Guests stepping down from their carriages would be welcomed into this lovely entrance hall by the family. Introductions would be made, and refreshments offered. The room has immense appeal with it's black and white stone floor and magnificent fireplace. Fires would be lit in the winter, being replaced with flowers grown on the estate in the summer. Family portraits adorn the walls giving status and a feeling of time passing. Hundreds of Christmas trees must have stood here, where guests with full glasses have sung carols, and toasted the coming New Year. A room for celebration which still goes on!
Morning Room / The China Room
A comfortable, relaxing room. Generations of Mrs. Clifton's would have met here to discuss their plans for the day. In the winter a blazing fire would add to their comfort. Breakfast could be taken here, or perhaps, a mid-morning coffee. Husbands occasionally would pop in, but this was mainly the ladies' domain. The latest newspapers were browsed for society gossip. Plans for the day were discussed and made. The serious business of the dinner menu was conveyed to the cook. Time was spent deciding what gown would be worn. Tiring work indeed! Who would be a lady of leisure?
Drawing Room / The Gold Room
From the hand-painted wallpaper to the glittering chandelier and mirrors, the ballroom shows us the sumptuous delights of a Georgian ball. Where elegantly dressed ladies and gentlemen would dance, entertain, and pass the time in flirtatious revelry. To us, their shadows dance endlessly on in the candlelight.
Dining Room / The Gillow Room
In the apse the magnificent mahogany Gillows of Lancaster sideboard presides over lavish Georgian entertaining. The table laid with Clifton crested china and glass. Livery coated footmen attend to every need. From the walls, family portraits look down. Would changes during the twentieth century from one large table to small intimate, lamp lit tables gain their approval? We have to imagine and decide.
Bouquets of flowers, trains, floating veils, serenely and slowly many lovely brides and bridesmaids have processed down this beautiful cantilevered staircase to the delight of their guests below. Romantic balls and parties bring back the past. We hear music from the ballroom. We see the colourful silks and satins as pretty young ladies are guided down the staircase, hands lightly on the arms of their partners. Names are announced. The scent of flowers fills the air. Romance holds sway, and the cares of the world disappear.
Added on to the house around the late Victorian age this room was for the gentlemen. A place essentially of their own. Coloured by sunlight dappled through richly stained glass windows, surrounded by sporting, and sailing prints, the room is reminiscent of a gentleman’s club. Bets were frequently made. These often, on a whim, and on any subject that came to mind. Large sums were frequently involved including parcels of land, much to the ruination of the Clifton estates. Male gossip, spiced with innuendos referred to ladies of pleasure. Their latest conquests would be hinted at along with more serious farming, and estate business. A game of billiards might even be played!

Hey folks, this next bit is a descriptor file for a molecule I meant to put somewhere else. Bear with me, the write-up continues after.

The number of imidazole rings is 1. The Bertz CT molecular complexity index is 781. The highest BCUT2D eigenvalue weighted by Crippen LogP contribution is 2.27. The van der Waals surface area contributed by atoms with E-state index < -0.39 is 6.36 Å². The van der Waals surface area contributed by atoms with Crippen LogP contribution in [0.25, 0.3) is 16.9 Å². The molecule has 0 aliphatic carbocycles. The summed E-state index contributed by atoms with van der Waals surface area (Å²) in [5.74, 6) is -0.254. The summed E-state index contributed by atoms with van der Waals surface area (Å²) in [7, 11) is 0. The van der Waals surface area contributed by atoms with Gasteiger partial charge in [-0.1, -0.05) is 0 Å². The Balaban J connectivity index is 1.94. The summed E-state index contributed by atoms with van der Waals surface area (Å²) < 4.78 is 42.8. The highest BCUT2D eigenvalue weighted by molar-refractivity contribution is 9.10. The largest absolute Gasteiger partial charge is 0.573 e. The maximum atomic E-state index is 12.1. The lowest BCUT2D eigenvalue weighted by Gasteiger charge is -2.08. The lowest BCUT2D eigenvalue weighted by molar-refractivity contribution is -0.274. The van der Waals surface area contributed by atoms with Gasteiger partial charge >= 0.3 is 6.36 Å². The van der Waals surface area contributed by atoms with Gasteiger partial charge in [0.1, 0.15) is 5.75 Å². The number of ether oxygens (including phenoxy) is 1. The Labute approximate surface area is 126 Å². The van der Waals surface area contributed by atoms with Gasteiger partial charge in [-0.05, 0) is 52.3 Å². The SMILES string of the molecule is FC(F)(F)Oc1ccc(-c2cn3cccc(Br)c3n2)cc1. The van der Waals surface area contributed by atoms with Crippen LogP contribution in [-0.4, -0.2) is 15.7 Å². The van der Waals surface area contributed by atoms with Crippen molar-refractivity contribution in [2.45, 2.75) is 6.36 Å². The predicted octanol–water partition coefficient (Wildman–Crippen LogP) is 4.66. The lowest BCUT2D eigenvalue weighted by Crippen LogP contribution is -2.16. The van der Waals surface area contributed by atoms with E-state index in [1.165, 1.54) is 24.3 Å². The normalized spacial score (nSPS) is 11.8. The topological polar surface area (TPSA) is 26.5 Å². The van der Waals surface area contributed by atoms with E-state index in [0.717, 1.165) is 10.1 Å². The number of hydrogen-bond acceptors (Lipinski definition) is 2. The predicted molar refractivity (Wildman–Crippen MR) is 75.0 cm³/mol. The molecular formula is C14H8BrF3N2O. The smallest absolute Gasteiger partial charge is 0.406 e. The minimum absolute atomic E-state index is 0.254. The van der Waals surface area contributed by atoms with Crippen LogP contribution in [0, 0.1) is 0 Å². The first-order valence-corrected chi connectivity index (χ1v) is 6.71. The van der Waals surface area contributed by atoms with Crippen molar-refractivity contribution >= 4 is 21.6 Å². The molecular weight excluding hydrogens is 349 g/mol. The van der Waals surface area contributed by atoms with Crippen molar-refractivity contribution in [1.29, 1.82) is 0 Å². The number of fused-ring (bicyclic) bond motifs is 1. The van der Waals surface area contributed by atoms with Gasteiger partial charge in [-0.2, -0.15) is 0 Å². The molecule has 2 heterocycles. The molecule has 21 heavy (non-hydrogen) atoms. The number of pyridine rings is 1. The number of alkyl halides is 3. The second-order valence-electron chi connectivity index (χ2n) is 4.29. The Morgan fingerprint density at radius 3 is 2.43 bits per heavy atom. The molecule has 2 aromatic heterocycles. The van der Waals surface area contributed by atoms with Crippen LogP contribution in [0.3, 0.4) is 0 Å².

The Long Gallery
Surviving the flames that destroyed most of the Jacobean house, the hand cut planks of this gallery have felt the tread of feet for over four hundred years. Built to allow exercise, in the form of walking and simple sports in the very cold climate of the time. The gallery’s future would be in question. Fortunately the architect John Carr liked to incorporate the remains of an old building into the new, and this evocative room was saved. If the Chapel in the west wing became over-full, Recusant services would be held here during the times of Catholic persecution. Occasionally the gallery was curtained in the corner and used as a bedroom for priests. Civil war soldiers came and went, the Clifton family staunchly supporting the king. Parties were held here for the estate tenants to celebrate important events in the life of the family. Within recent memory is the conversion to a hospital ward during WWII.
This was John Talbot and Violet Clifton’s bedroom from 1908.
The Sheraton-style bed was made for John Talbot Clifton, with an inlay of the Hand and Dagger (part of the family crest), which also appears on the fireplace. The motto is “Mortem aut Triumphum”, (Death or Triumph).
The embroidered headboard is in the style of Jacobean Crewel work.
When the Hall was built and before the woodland was developed, the view would have encompassed all the land from the Hall to the sea including the seashore which was part of their estate. This view was protected by Clifton covenant which forbade any building on land between the Hall and the sea, which includes Lowther Gardens and Lytham Cricket Club.
Hetty Clifton's Bedroom
This was Hetty Clifton’s favourite room at Lytham Hall. She spoke of the four windows letting in lots of natural light without the direct sunlight. She also referred to the room being blue and how it was her favourite colour. This room once housed a half tester bed like the one you can see on display. This bed was purchased and donated by the Queendeans Association in 2017 to help with our representation.